Two civil society organisations (CSOs) working in the fields of child and youth health urged authorities to take further measures against the e-cigarette or vaping trade.
The Cambodia Movement for Health (CMH) and the Non-Communicable Diseases (NCD) Alliance made the call in a September 27 joint statement, warning that e-cigarette manufacturers and vendors were actively targeting the youth market.
The press release claimed that e-cigarette makers had developed flavours aimed at attracting younger customers.
“E-cigarettes contain nicotine. If young people and children use them, it can cause serious harm to their lungs, hearts and especially their brains. They are often misleadingly advertised as a means to quit smoking cigarettes,” it added.
CMH executive director Mom Kong said both e-cigarettes and regular cigarettes were tobacco products that endanger health. The main difference appeared to be that e-cigarettes were smokeless and aimed at younger consumers, he added.
“Young adults and children who use e-cigarettes are consuming nicotine, which will affect their developing brains,” he said.
“Authorities at all levels should take the strictest legal action possible against those who advertise and sell these products, in order to prevent the youth from becoming addicted,” he added.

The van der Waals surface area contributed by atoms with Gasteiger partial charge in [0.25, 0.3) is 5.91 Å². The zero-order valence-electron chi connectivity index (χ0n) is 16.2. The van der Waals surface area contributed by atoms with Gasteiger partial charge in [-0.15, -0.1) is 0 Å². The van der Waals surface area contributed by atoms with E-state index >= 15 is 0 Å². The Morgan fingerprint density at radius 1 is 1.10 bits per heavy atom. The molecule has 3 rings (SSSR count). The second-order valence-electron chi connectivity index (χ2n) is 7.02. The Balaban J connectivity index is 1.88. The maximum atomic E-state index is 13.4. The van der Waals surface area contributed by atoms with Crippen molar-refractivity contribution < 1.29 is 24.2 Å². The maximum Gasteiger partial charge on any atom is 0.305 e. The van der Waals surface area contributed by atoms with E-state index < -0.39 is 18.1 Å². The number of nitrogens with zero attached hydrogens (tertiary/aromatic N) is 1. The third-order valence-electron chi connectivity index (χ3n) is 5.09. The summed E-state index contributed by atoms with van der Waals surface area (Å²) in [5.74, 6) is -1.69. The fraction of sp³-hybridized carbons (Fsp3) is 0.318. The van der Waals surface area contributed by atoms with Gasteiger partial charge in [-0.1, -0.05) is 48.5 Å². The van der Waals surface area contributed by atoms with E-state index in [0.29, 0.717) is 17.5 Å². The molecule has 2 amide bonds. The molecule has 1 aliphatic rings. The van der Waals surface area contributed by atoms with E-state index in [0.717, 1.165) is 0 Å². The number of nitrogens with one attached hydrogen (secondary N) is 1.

Mom Kong said that while the government has prohibited imports and prevented the use of e-cigarettes, they were still widely available online.
An NCD Alliance official, who asked not to be named, said he had observed traders selling e-cigarettes online despite the prohibition of such sales.
“We know that they are circulating widely through online markets, but we have not seen action from the authorities,” he said.
According to the US Centre for Disease Control (CDC), from August 2019 to February 2020, a total of 2,807 in the US alone had fallen ill and 68 had died from lung disease caused by smoking e-cigarettes.
The Cambodian government ordered a nationwide crackdown on the products in June, with thousands of products being seized from thousands of locations.
However, the civil society organisations claimed that vendors had found ways to reintroduce them to the market, primarily by selling them online.